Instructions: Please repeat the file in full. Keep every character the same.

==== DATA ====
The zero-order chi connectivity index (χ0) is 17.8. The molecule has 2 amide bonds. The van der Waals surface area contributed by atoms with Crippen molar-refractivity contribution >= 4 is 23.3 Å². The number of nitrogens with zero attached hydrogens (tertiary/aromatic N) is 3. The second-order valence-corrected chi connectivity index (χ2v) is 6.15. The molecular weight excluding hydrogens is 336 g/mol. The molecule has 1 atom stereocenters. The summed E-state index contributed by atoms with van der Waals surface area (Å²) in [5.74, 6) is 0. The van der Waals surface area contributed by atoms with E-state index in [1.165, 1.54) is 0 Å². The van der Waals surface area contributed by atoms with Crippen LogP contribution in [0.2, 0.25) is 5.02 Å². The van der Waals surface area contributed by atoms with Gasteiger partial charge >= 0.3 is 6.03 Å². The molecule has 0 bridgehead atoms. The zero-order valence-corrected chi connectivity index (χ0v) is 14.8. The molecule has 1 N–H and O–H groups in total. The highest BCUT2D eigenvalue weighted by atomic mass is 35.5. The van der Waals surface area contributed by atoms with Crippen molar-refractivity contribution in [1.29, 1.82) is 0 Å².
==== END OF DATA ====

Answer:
The zero-order chi connectivity index (χ0) is 17.8. The molecule has 2 amide bonds. The van der Waals surface area contributed by atoms with Crippen molar-refractivity contribution >= 4 is 23.3 Å². The number of nitrogens with zero attached hydrogens (tertiary/aromatic N) is 3. The second-order valence-corrected chi connectivity index (χ2v) is 6.15. The molecular weight excluding hydrogens is 336 g/mol. The molecule has 1 atom stereocenters. The summed E-state index contributed by atoms with van der Waals surface area (Å²) in [5.74, 6) is 0. The van der Waals surface area contributed by atoms with E-state index in [1.165, 1.54) is 0 Å². The van der Waals surface area contributed by atoms with Crippen LogP contribution in [0.2, 0.25) is 5.02 Å². The van der Waals surface area contributed by atoms with Gasteiger partial charge >= 0.3 is 6.03 Å². The molecule has 0 bridgehead atoms. The zero-order valence-corrected chi connectivity index (χ0v) is 14.8. The molecule has 1 N–H and O–H groups in total. The highest BCUT2D eigenvalue weighted by atomic mass is 35.5. The van der Waals surface area contributed by atoms with Crippen molar-refractivity contribution in [1.29, 1.82) is 0 Å².